The word warrior may initially bring to mind the image of a soldier, a combatant, a heartless killer dedicated to destruction. But a warrior is also described as one who shows great vigor or courage; a champion. This definition — a champion — conjures up the image of a brave and loyal friend; an ally; a defender; an advocate. This is the Compassionate Warrior, one who shows up, one who is willing to take a risk to defend what they love; one who protects, who shields, who boldly upholds that which is worthy of safeguarding.

The Bhagavad Gita is one of yoga’s principal texts. In this 2,000-year-old epic Indian masterpiece, God (Krishna) implores — and finally convinces — a young celebrated warrior, Arjuna, to fight a war he does not want to fight because the opponent is his family. During their conversation, Krishna, exemplar of compassion, tenderness and love in the Hindu tradition, argues that sometimes it is our sacred duty to fight — not to walk away, not to hide our head in the sand, not to let somebody else do the fighting for us, not to sit in lotus position and chant om — but to actually FIGHT.

This appears to be one of those times — a time when we are each asked to clarify for ourselves what we believe in and to stand behind those values in our words and in our actions. I stand for equality — between skin of various shades, male and female, rich and poor, those who love women, men, and both. I stand for the sharing and protection of resources. I stand for a belief that the planet and all its life forms have intrinsic value apart from their usefulness to human beings. I believe our world is better and safer when we take care of one another. I believe those who succeed and thrive have a moral responsibility to help those who don’t.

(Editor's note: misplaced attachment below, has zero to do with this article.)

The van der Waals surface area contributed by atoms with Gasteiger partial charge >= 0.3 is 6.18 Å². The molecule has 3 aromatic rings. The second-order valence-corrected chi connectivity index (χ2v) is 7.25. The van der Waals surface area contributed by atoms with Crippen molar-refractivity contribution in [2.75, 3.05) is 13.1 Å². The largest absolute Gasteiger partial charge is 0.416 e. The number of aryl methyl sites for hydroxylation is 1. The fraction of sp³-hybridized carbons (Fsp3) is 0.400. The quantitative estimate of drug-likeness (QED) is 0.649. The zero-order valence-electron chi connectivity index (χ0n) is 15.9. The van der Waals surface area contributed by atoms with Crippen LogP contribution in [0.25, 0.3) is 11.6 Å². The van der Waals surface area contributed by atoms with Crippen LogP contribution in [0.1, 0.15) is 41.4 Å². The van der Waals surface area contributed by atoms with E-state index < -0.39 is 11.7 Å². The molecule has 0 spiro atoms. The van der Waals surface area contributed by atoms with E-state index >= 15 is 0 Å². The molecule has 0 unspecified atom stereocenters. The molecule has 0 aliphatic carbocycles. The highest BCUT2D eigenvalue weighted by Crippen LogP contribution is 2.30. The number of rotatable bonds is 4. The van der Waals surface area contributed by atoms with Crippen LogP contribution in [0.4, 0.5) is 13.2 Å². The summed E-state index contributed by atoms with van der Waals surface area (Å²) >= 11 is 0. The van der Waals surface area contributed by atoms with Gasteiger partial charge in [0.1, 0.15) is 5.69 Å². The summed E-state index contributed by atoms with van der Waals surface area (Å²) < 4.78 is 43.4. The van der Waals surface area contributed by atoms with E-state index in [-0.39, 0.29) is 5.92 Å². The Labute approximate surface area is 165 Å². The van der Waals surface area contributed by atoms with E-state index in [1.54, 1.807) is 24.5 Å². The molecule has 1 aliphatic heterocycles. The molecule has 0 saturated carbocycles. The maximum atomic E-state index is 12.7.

I also believe that it is my responsibility to voice these beliefs when they are challenged. It is my sacred duty to fight for these beliefs through whatever means I can — discussion, public forum, letter-writing, bumper-sticker display, sign-making, canvassing and voting. It is my sacred duty to not be passive, to not stand on the sidelines, to not ignore the battle that is waging, to not throw up the white flag, to not pretend the battle is not mine, because the battle that is going on now demands that we each take a stand. We must each ask, Am I for equality among all colors, races and sexes, or am I not? Am I for the sharing of resources or not? Am I for the protection of the planet or not? Am I for reaching out and helping others less fortunate than I or not? Because if we do not recognize that this is our sacred duty the battle will continue, regardless, and when it is over and we have not participated we will wake up in a world in which equality is not valued, resources are not shared but hoarded, and the planet exists solely for the benefit of a few.

We must each speak our truth with compassion, even and especially in the places and to the people who do not agree with us. We must take up our sacred duty with brave and open hearts, willing to listen and to love, but not to walk away. This is the yogic way. The way of the compassionate warrior.